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Radioactive Pollution

  2. RADIATION • Radiation refers to the process that is concerned with the passage of energy between places through space. • It is the radiation generated by sun that regulates the temperature of earth. • CLASSIFICATION OF RADIATION: ionizing or non-ionizing types.
  3. • Applied to radiation which has the ability to penetrate tissues and deposits its energy within them. • Ionizing radiation (very high energy) is represented by alpha and beta particles and gamma rays and is associated with ionization of molecules (atoms). • This form is an important source of environmental pollution. • Ionizing radiation (radio isotopes) is produced from materials on lithosphere. • This can also be obtained directly from space. • Can cause superficial damage/injuries to living cells. • The microbes can also be effectively inactivated by the use of non- ionizing radiation like ultraviolet rays. Ionizing radiation Non-ionizing radiation (solar radiation)
  4. Electromagnetic radiations • This is emitted in the sunlight. • Ultraviolet, infrared, gamma and x-rays, and micro (radio) waves are well known forms of electromagnetic radiation. • Ultraviolet rays generated by the sun cast a lasting effect on the living matter. Particulate or corpuscular radiations • Produced by the release of the components electron (alpha & beta particles), proton and neutron of an atom from a radioactive substance. • The radioactive particles can be of alpha, beta, neutron, proton and cosmic types. Ionizing radiation
  5. SOURCES OF RADIATION Natural sources: • Cosmic rays: It originates in outer space & weakened as they pass through the atmosphere.
  6. Environmental: • Terrestrial radiation: Radioactive elements present in man’s environment (soil, rock & buildings) are thorium, Uranium, radium and isotopes of potassium (k40). • Atmospheric radiation: Radon and thoron are considered as major pollutants of the atmosphere.
  7. Internal radiation: Radioactive matter stored in the body tissues such as Uranium, thorium & related substances, Isotopes of potassium (K40), strontium (Sr90) and carbon (C14).
  8. Man-made or artificial sources: • X rays: Medical and dental X-ray. • Radioactive fallout: Nuclear explosion release a tremendous amount of energy in the form of heat, light, ionizing radiation and many radioactive substances such as isotopes of carbon (C14), strontium (Sr90), iodine (I131) and cesium (Cs137). • The half life of Sr90 and Cs137 are 28 year and 30 years respectively and also liberated in large amount. • Miscellaneous: some every day appliances such as TV set and luminous wrist watches are radioactive.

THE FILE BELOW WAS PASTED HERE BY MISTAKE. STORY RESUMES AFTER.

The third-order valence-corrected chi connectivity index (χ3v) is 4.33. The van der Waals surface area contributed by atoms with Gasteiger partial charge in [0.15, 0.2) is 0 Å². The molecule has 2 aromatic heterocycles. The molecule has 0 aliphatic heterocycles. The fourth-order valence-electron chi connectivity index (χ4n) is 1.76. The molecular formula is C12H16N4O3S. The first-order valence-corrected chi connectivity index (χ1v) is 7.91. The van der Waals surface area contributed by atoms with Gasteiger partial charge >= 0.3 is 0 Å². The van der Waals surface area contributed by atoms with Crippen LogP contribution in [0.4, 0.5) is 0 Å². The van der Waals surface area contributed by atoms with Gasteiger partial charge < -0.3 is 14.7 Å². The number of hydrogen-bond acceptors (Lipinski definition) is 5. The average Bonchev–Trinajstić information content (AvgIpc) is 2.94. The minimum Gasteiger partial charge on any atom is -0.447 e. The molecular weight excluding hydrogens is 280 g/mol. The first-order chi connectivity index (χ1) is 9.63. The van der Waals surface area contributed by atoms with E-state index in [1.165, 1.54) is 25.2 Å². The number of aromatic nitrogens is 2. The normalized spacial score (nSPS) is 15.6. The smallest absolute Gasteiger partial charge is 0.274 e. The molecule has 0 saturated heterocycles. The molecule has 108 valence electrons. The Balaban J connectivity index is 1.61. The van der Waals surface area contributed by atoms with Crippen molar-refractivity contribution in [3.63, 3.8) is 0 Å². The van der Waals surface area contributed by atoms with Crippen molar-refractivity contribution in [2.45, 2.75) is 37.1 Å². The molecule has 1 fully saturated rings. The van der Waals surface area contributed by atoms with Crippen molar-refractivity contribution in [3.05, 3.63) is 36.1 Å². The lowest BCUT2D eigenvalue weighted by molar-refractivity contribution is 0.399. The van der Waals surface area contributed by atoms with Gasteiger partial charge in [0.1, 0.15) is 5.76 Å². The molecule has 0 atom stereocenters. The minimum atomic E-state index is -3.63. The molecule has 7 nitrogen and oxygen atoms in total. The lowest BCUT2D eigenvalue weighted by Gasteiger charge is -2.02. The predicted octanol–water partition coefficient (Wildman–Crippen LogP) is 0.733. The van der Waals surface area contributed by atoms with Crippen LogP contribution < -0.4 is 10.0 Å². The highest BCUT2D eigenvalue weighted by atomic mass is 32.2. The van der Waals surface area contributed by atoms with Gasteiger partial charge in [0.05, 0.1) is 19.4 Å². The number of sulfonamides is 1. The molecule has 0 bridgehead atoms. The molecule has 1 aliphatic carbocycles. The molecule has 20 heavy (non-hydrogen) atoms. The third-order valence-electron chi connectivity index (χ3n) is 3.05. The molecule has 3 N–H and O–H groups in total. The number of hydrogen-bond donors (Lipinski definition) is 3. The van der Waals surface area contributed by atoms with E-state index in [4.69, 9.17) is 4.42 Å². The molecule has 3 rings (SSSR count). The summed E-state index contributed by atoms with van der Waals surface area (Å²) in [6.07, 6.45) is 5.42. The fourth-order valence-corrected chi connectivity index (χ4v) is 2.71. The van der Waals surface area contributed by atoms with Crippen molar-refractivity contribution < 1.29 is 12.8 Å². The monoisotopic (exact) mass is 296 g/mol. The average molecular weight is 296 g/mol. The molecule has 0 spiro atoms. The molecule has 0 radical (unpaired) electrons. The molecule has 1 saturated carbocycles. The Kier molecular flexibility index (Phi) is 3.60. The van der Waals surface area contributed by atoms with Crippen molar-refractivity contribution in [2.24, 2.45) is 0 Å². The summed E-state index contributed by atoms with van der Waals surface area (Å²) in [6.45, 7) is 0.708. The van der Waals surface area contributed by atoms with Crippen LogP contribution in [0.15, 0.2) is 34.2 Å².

9. RADIATION UNITS • Radiation can be expressed in various units. • A curie is a unit of decay which refers to 37 billion atoms decaying per second. • The impact of radioactivity is measured in what has been termed a dose. • Rad (radiation absorbed dose) refers to the energy received per unit of material exposed. • 100 erg/gram is equivalent to one rad. • The effect of radiation on biological materials is measured in rem (Roentgen equivalent man). • Radiologists frequently use the unit R (Roentgen) while conducting x-ray examination.
  10. BIOLOGICAL EFFECTS OF RADIATION • Immediate: Single-dose whole body exposure of 25 rads may not lead to any observable changes however 100 rads cause vomiting and fatigue. • Radioactive sickness • Acute radiation syndrome  A dose of 400-500 roentgens on whole body fatal in 50% cases and 600-700 in all cases. • Delayed: • Leukemia • Carcinogenesis • Foetal developmental abnormalities • Shortening of life Genetic effects  Chromosomal mutation: Associated with sterility  Point mutations: affects gene Somatic effects Divided into two separate groups
  11. CONTROL OF RADIATION HAZARDS • Monitoring and prevention of leakage of radioactivity from natural and man-made sources. • Care should be taken while handling radioisotopes and managing the atomic power reactors. • The disposal of radioactive wastes must be done under strict supervision so that no leakages occur to contaminate food, water and air. • Nuclear explosion are carried in way that no scattering of radiation is allowed to occur. • Radioactive sources should be shielded with the help of appropriate materials.
  12. • The personnel engaged in radiation laboratories must use film badges or criticality lockets to record exposure levels. • Dose meters can also be used to monitor exposures. • Necessary protective clothing can be used for preventing ill effects of radiation. • Recommendation of International atomic energy agency (IAEA), International commission on radiological protection (ICRP) and WHO should be taken into consideration.